Hitler’s Hollywood Bunker Housed 1930s Nazi Sympathizers

Residents of "Murphy Ranch" believed they were under Hitler's rule. The compound is now being turned into a rest stop for hikers.

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NoiseCollusion / Flickr

"Murphy Ranch," now covered with graffiti

A 50-acre compound near Los Angeles that was once dedicated to all things Nazi now has about as much life as Adolf Hitler himself. This year, it will be transformed into a historic rest stop for hikers in Will Rogers State Historic Park.

During the 1930s, landowners Winona and Norman Stephens created “Murphy Ranch,” an American outpost for Nazi sympathizers who were dubbed the “Silver Shirts.” The Daily Mail reports the compound included a group of people living and working in the compound, all while participating in military exercises as they prepared for war. They believed to live under the rule of Hitler (though he never made it to L.A. to rule this sect). The site once included a working diesel power plant, water tank, giant meat locker and, of course, a bomb shelter.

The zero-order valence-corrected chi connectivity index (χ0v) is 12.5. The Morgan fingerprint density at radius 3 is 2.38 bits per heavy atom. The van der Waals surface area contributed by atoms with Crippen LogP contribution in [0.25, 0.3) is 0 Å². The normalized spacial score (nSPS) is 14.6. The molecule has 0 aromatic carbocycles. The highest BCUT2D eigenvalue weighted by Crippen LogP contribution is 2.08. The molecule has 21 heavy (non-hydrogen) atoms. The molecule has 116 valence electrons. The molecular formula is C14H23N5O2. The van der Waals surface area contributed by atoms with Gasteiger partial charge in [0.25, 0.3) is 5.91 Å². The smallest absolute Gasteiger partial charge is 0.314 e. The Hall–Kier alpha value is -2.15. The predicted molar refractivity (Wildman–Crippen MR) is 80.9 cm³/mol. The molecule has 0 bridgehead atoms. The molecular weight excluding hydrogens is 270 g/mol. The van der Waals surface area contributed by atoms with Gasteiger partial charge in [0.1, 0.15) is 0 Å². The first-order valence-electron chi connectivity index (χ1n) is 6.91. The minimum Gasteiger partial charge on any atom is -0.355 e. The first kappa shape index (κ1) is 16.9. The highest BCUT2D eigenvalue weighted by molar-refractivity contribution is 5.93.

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But the bunker compound wasn’t all about a rustic militant lifestyle. Wrought-iron gates designed by well-known architect Paul Revere Williams highlight the entrance to what was going to be a spectacular mansion. Those plans fell through, however, after federal agents raided the compound a day after the Pearl Harbor bombing and arrested dozens.

The walled compound now lies within Will Rogers State Historic Park and hikers traveling through Rustic Canyon have long stopped to gawk at the oddity, with more than a few adding their own version of graffiti to the now rusted, twisted steel and hollowed out concrete.

Plans call for officials to turn the site into a rest and picnic area for hikers. Though in a way, it already is.

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